I found out I was pregnant with Sun on a Sunday. I went to my GP the next day and by then was feeling very nauseous. The GP assured me that it was common to experience morning sickness and that I should try eating ginger biscuits. The next day I began vomiting and couldn’t stop. I went back to my surgery and my GP sent me to buy travel sickness acupressure bands, nevermind that I could barely walk I was so weak and couldn’t keep down any fluids. By the next morning I felt as if I was drifting in and out of consciousness, unable to move apart from to retch. I got to A&E dangerously dehydrated and wishing I wasn’t pregnant then hating myself for thinking such thoughts.
Approximately 1% of pregnant women suffer from a condition called Hyperemesis Gravidarum (HG) and today is the first HG World Awareness Day. More research is needed to find out why this condition occurs and what can be done to help women suffering from it. We need to talk about HG. For me, the physical effects were devastating – I lost 20% of my body weight within the first 6 weeks of pregnancy, I tore my oesophagus through constant violent vomitting, I wore away the enamel on my teeth from the acidic bile that passed through my mouth so regularly – but worse than the physical were the emotional effects.
I was made to feel as if I was being a drama queen and not trying hard enough. People constantly questioned me on whether I had tried this or that remedy for morning sickness because they had found it worked for them. Dry crackers, salty foods, ginger biscuits, stout, the list goes on and on.
When I agreed to take medication because it was either that or let HG kill me and my baby through dehydration I was made to feel incredibly guilty that I would be harming my unborn child. I was made to feel it was selfish of me to take a medication that had risks associated with it. Couldn’t I just nibble on ice cubes and get by?
No. HG is not morning sickness. It is extreme. I couldn’t keep down a sip of water for longer than about ten minutes. The sight of the fridge had me heaving. My husband had to eat all his meals outside the house because I would retch and vomit if he ate inside. Even if I was two rooms away with the door closed I could smell food or drink and it would make sick. I tried freezing numerous different mineral waters but it was futile. Everything had a smell and a taste that was repulsive to me.
My work were understanding at first but after several weeks away they soon tired of sympathy and I could tell they thought I was putting it on. My friends were sympathetic at first but if you say no enough times to meeting up people soon forget you. The loneliness and guilt was unbearable and depression began to lurk in the corners of my HG prison taunting and teasing me.
After nearly a dozen hospitalisations and eight medications I found a drug that worked. Well, it kept me from being hospitalised again. I was still sick a couple of times a day but I could keep water down and small bites of food over a 24 hour period. I was still plagued with intense nausea making it near impossible to do anything other than lie very still.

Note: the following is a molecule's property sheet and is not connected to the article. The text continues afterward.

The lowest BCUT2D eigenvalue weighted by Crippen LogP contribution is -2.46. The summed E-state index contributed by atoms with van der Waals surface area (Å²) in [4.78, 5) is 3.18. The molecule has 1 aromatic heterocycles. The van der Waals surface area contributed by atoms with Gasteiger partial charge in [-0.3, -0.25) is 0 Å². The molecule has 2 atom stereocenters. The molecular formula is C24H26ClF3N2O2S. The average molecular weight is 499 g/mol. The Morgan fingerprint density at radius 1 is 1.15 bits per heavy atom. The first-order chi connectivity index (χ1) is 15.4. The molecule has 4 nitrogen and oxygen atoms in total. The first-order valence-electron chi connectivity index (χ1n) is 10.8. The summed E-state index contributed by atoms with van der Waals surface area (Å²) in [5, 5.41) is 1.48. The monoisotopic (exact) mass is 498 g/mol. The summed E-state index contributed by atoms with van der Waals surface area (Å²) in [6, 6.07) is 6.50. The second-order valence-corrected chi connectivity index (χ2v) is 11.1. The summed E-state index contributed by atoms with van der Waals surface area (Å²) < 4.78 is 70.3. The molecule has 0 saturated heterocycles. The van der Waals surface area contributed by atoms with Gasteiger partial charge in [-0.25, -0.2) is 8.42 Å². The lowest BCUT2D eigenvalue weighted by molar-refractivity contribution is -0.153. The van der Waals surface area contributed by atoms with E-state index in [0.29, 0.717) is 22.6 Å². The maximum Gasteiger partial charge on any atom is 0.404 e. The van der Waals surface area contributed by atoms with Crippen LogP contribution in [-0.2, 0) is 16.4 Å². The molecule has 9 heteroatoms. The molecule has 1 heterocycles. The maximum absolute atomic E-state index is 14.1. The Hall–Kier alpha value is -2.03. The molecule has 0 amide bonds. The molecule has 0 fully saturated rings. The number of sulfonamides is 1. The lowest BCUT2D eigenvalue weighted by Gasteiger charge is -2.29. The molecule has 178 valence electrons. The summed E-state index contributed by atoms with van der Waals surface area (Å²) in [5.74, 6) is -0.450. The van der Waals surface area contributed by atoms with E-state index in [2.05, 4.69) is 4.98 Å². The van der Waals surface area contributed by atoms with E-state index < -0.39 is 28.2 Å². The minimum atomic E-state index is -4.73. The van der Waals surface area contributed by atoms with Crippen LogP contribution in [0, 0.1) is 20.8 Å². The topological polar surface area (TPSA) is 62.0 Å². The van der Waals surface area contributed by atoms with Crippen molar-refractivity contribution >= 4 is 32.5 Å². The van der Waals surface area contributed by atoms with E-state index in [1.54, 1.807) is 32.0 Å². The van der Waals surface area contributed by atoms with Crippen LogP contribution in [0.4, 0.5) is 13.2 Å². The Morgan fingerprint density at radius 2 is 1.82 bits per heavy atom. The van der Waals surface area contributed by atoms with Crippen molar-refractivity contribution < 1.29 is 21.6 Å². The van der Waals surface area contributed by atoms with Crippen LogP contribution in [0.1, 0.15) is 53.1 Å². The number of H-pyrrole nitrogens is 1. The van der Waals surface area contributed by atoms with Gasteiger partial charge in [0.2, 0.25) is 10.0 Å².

By then I was 12 weeks pregnant and had been told countless times that things would ease around the 12 week mark so I had pinned all my hopes on that. I thought that by 13 or 14 weeks pregnant I would be able to stop taking medication and I would start blossoming and blooming. Er, no, 12 weeks came and went, 16 weeks came and went, 20 weeks, 24 weeks, 30 weeks. By that point I was resigned to the fact it was hanging around until the bitter end. I was one of the very few who have it up until and during labour. I was still being sick an hour or two after giving birth to Sun.
The morning after having Sun I woke for the first time in 8 months with no nausea. I didn’t have to reach for a sick bowl. It was amazing. The nightmare was over. While other new mothers were complaining about the lack of sleep and the all-consuming nature of newborns I was jumping for joy and eating everything in sight. I was the only one in my mother’s group who gained weight after the birth rather than losing it.
I swore I would never go through it again but just as the memory of childbirth fades so too does the memory of HG and I thought with careful planning and maybe some luck I would be okay to try for another baby. Maybe I wouldn’t have HG again, it was possible. My desire to have another baby outweighed my fear of HG and I took the plunge.
The second time round I went in fighting. I saw several GPs until I found one who would prescribe what is normally a final resort medication for HG due to the risks associated with taking it and the cost. He agreed to write me a prescription when I was 10 days past ovulation and pregnant, when the vomiting began. I was a lot stronger mentally having endured HG once so I was quick to give anyone a piece of my mind who would suggest to me that ginger biscuits might help. Fuck you and your ginger biscuits too. This is HG. It’s extreme and it kills.
I don’t often get angry and swear and rant but this is one topic very close to my heart. So on this first HG World Awareness Day I wanted to tell my story and offer my support to anyone who might be suffering from HG – I feel for you. It’s not your fault you are suffering from this.
I don’t want another woman to suffer the guilt and depression I suffered because of people’s ignorance and judgement. I want more to be done to find better treatments for this condition. So if you know someone who has HG please offer them your sympathy and not your morning sickness rememedies. They will have tried everything, believe me, they are not bringing this on themselves. Just agree with them that it’s cruel and unfair and ask if there’s anything you can do to help.
If you want to read more about HG you can visit the following sites: